Well there are the clinical trials, which can be found by searching "paleolithic diet" in pubmed; they're generally positive. They're on the "orthodox" view of the paleo diet espoused by the first wave of paleo advocates. It's generally low in fat compared to what we do, is pretty good for the metabolic syndrome. Although many people around here eat more fat, more starch, and more dairy, just because they don't find problems with those things. Eating like a hunter-gatherer from the paleolithic era is just the template and starting point, it's what we are supposedly best adapted to, what is well entrenched in our evolutionary history and from most of our experience it's pretty fail-safe. That doesn't mean that we don't find out that we are well adapted to something after all 10000 years later. And it doesn't even mean that the orthodox paleo view was 100% right about what was eaten. Was the human diet really low fat and without starch for so long? There are a lot of paleo diets from different groups who mixed genetically after all.
http://www.ncbi.nlm.nih.gov/pmc/articles/PMC2724493/?tool=pubmed This one sould have gone on for longer, since the "paleo diet" is improving with time whereas the "diabetes diet" is getting worse. Then again all diet studies should go on for a longer time but there's the $$$$ to think about.
http://www.springerlink.com/content/h7628r66r0552222/fulltext.html This one only demonstrates a benefit from a paleo diet, not that it has shown to be better than a "Mediterranean diet" here, because that's not really what people call a Mediterranean diet.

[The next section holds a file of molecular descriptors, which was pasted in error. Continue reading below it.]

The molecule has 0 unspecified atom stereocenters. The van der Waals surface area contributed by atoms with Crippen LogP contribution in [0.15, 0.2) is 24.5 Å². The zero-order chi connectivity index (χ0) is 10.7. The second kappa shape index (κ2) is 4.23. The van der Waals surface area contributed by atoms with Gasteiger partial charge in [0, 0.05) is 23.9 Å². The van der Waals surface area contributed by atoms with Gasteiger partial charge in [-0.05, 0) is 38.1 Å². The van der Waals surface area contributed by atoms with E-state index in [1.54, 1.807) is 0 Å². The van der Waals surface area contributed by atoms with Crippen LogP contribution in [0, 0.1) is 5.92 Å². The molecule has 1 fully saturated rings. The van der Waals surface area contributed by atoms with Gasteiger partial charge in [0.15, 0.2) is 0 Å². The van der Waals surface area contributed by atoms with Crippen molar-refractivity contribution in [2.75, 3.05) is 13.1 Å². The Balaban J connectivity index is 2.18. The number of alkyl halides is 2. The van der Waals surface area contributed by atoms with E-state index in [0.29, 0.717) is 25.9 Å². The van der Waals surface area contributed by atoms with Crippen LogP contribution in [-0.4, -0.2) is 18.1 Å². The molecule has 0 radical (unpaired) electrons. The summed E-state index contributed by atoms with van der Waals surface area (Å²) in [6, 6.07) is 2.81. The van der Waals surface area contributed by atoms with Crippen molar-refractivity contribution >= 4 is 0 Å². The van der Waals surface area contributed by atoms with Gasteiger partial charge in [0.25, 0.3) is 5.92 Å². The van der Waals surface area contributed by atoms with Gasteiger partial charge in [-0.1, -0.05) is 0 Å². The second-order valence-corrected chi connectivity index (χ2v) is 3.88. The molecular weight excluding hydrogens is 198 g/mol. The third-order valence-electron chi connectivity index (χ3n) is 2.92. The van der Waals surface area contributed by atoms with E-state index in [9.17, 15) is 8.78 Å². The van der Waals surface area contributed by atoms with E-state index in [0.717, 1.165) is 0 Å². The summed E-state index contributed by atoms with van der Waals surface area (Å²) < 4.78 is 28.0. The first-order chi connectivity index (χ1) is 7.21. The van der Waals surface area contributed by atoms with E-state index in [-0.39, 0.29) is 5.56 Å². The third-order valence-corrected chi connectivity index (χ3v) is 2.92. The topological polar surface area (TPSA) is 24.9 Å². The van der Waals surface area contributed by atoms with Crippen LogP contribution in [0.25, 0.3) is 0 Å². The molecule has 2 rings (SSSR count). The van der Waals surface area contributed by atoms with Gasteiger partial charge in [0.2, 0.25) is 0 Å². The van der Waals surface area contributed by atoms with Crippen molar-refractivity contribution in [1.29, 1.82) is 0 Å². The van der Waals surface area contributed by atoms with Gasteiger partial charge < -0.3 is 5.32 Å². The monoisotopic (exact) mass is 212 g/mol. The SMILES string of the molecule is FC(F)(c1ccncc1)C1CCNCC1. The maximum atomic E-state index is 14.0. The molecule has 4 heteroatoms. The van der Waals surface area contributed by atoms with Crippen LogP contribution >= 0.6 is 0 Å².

There are probably a few others, but those are the main ones. There should be more studies coming out in the next few years.
There is Anthony Colpo's post on grains. Not paleo but anti-grain. http://anthonycolpo.com/?p=852 I'll just leave it up to people to read it critically and decide for themselves.
However science doesn't really work like you suggest. It's not like bam study in yo face, how'd you like my now, my dietary paradigm is valid! Just because a "paleolithic diet" fares well in a study doesn't mean that any particular tenet is truth. They made sweeping dietary changes and improved health, but usually there is little we can say other than about the whole, unless we get seriously good food reporting and do a linear regression analysis of different factors to go along with a large population size. That's money. Even better would be a dozen different groups all completely controlled, but, well, $$$$$$$.
It would probably be best for them to just start learning about health in general with an open mind. How terrible would that be? What I would do is just say "Look, if you want to learn about health science, go ahead and I'll discuss individual points with you open-mindedly. Find out what the evidence supports on different individual points and keep proportioning your beliefs to the evidence forever and ever." Not to be reductionistic; interactions between different dietary changes count to, it's all very complex and the big picture is beyond me, but not so much beyond other people on this site who will probably chime in with their take.
All of the major blogs are worth looking into. I'm not going to argue for a "paleo diet" because I'm not married to a paleo diet, it's just that I eat in a similar way most of the time and the paleo community is where a lot of the action is.
I know that you just want information and some of the scientific basis for what we believe, but questions as broad as that cause me to ramble. I don't apologize for posting a disjointed answer!